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A bioactive terrarium can be viewed as a miniature ecosystem that is set up to include multiple living elements all within a tank. A bioactive terrarium closely replicates the different life processes and circles in an enclosed space. They are often used for aesthetic, scientific, and educational purposes.
Converting your terrarium into a bioactive terrarium is easy to do. But you must understand what goes into making one. Before creating a bioactive terrarium, you must know the types of plants and animals you can keep in them. Also, the maintenance and common mistakes to avoid are all important to know.
So, if you want to make your bioactive terrarium, you should continue reading this piece. Then, we will discuss how to make and maintain a bioactive terrarium.
What is a bioactive terrarium?
A bioactive terrarium is an enclosed habitat used to raise animals and plants. The self-sustaining ecosystem for a specific species is simulated on a smaller scale. The environment is managed to closely resemble that species’ natural ecosystem.
It is important to note that a terrarium differs from a bioactive terrarium. A terrarium is designed for growing plants in a glass container in the form of a garden or a miniature forest. A bioactive terrarium is designed to house both live plants and animals. Examples of animal species found in terrariums include reptiles, other invertebrates, and microorganisms.
The purpose of having decomposers and detritivores in the tank is to help break down and consume the waste products in the tank.
Bioactive terrarium animals
After successfully setting up your bioactive terrarium, the next step is to place the animal in the terrarium. But before choosing the animal you will be housing in your bioactive terrarium, there are some important factors you need to consider.
The number one factor to consider would be the size of the bioactive terrarium you intend to use. Will the animal fit into it? Will the animal eventually outgrow the tank?
Another factor will be the type of biome your terrarium has. Is it arid? Is it tropical? This will largely influence the type and breed of animal you will need. Also, you need to consider the amount of ventilation present in the tank.
Here is a list of some remarkable animals you can place in your aquarium.
Reptile such as lizards, chameleons, and mourning geckos are suitable for growing in a bioactive terrarium. They are small and fit in most terrarium tanks. Their care is straightforward and easy.
Frogs are beautiful amphibians that can also be kept in bioactive terrariums. Examples are the poison dart frog and the red-eyed frog. Most frogs are small in size and are poor climbers, making them suitable for growing in a medium or small bioactive terrarium.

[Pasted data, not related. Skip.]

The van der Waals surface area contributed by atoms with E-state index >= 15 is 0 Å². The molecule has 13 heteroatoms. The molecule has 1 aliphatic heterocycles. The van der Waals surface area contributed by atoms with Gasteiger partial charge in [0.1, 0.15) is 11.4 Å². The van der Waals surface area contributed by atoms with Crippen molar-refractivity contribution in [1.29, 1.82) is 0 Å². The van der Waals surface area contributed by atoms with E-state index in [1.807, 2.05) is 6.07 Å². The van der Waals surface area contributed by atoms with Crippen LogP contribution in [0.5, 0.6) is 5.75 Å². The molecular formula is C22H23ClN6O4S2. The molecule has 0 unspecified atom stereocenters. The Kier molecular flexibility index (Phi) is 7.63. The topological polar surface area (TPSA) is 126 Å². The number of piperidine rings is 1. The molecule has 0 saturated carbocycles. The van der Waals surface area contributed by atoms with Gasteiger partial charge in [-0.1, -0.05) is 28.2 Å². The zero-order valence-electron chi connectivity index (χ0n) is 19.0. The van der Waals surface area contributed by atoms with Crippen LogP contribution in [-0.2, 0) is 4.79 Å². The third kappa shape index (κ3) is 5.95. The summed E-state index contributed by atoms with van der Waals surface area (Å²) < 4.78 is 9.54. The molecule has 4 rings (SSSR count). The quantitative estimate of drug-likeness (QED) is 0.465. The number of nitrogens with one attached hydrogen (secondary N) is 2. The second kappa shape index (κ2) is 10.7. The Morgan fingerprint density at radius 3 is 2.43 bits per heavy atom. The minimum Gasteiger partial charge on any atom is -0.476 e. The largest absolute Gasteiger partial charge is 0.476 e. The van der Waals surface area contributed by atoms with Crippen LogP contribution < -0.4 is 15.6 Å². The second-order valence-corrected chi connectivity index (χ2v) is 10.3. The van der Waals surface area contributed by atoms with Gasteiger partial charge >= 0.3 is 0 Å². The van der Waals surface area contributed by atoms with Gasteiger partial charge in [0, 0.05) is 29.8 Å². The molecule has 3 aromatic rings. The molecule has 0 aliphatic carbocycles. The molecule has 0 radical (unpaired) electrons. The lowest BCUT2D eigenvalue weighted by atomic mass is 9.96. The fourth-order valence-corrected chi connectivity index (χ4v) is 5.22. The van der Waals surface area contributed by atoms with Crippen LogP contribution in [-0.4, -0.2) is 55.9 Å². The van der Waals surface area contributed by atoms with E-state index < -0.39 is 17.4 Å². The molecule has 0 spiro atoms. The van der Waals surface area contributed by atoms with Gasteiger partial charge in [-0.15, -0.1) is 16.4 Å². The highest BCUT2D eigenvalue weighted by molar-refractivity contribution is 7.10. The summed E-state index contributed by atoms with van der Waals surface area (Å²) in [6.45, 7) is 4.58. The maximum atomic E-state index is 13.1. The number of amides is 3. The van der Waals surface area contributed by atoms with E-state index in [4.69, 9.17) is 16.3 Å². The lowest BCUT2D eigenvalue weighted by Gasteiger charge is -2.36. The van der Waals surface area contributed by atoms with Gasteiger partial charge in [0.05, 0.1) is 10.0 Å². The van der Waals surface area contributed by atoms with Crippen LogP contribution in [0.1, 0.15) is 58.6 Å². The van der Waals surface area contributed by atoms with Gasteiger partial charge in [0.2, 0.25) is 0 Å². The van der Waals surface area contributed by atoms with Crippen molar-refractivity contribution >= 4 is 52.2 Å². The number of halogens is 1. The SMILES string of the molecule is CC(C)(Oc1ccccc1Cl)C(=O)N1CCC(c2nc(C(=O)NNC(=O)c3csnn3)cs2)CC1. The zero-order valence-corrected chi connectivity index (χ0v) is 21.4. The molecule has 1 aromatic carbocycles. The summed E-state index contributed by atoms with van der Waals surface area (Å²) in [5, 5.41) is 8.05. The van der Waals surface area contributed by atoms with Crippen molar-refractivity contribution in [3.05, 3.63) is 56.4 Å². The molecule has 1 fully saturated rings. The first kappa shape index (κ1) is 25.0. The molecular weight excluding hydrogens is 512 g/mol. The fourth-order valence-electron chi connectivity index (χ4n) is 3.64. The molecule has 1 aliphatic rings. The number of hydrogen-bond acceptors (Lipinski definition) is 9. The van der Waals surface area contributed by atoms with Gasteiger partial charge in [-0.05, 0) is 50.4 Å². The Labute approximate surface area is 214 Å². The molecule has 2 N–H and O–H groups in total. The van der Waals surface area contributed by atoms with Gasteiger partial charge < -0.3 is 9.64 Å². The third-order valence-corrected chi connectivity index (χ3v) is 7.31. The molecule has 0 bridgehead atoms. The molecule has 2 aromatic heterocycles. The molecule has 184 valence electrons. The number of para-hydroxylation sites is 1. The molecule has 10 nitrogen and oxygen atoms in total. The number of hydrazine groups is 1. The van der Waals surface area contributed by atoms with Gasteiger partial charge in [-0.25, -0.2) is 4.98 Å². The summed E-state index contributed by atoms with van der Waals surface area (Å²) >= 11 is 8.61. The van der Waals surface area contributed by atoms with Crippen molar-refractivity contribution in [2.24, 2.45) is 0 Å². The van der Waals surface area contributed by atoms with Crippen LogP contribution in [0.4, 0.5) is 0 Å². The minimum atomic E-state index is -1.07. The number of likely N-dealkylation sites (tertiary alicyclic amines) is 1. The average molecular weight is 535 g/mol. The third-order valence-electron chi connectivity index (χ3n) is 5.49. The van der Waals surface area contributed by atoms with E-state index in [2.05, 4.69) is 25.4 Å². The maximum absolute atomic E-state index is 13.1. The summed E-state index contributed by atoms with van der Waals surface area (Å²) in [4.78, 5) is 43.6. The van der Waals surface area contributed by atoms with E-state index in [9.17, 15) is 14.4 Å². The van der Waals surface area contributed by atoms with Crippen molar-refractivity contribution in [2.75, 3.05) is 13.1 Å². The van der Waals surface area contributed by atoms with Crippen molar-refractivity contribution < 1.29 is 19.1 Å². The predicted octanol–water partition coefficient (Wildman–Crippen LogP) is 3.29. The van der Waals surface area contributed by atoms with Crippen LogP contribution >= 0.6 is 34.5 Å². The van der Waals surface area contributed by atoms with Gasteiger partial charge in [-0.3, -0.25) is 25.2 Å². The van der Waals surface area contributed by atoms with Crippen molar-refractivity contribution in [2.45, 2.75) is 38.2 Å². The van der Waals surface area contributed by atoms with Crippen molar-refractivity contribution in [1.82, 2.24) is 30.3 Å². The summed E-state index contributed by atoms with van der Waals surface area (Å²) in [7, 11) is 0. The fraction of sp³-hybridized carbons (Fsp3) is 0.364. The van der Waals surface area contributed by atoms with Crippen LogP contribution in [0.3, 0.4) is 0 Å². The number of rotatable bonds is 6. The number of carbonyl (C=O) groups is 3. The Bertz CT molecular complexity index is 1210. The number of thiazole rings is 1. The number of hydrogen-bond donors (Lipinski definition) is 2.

If you love snakes or find them fascinating, you should consider housing them in your bioactive terrarium. Just ensure your terrarium tank is well sealed with enough avenues for ventilation. This is to ensure they don’t leave their home at any time due to their dangerous nature.
Other examples include:
Bioactive terrarium Elements
Before you build your functioning bioactive terrarium, you will need a few elements. Understanding how the elements work and using them appropriately will help reduce wastage in the system.
- Glass Terrarium
The body of a terrarium can be made out of glass or acrylic. Light penetrates the terrarium through its sides. The body is usually very transparent, providing a clear view of what’s going on in the tank. Acrylic is another excellent option for creating a terrarium. They are lighter and insulate heat better compared to glass terrariums.
The base of the terrarium is covered with soil. Live plants in the terrarium will be directly grown on this soil. You must select the best soil suitable for your plants and animals. Soil ingredients such as peat moss, coco coir, orchid bark, sphagnum moss, and charcoal can all be mixed with sand. This mixture can be used to create well-draining soil suitable for tropical plants.
With a bioactive terrarium, you have the liberty to grow live plants alongside your animal. These plants serve a lot of purposes in the terrarium. They provide oxygen, serve as food, and also provide the animals with shade and protection against intense light.
Rocks are mostly placed at the bottom of the bioactive terrarium to help improve drainage. In addition, this rock helps protect the roots of the live plant in situations where they have been overwatered. Also, exotic rocks are used to add color to the terrarium.
Bacteria are part of a bioactive terrarium. As you continue to water and feed your live plants and animals, bacteria tend to start growing. Some are beneficial, others are harmless, and others may harm the plants and animals in the tank.
Light is necessary for both plants and animals. Live plants will need light to carry out photosynthesis. Light helps in pigmentation in animals. They are also needed to see their surroundings.
- Other elements
Other elements, such as fungi and tank janitors, are crucial for the proper functioning of your bioactive terrarium.
How to make a bioactive terrarium
Creating your own bioactive terrarium or vivarium is not tricky. However, it can take a lot of time for it to be ready to house your animal. Nevertheless, with the right tools and necessary information, you should be able to make your own bioactive terrarium.
No two bioactive terrariums are the same, likewise their construction process. However, if you follow these simple steps, you should be able to easily make your own bioactive terrarium.
Step 1: Pick a location.
The first step in creating your bioactive terrarium is to select a conducive location for it. This is a very important step. Placing the terrarium in the wrong location can lead to all sorts of unwanted issues.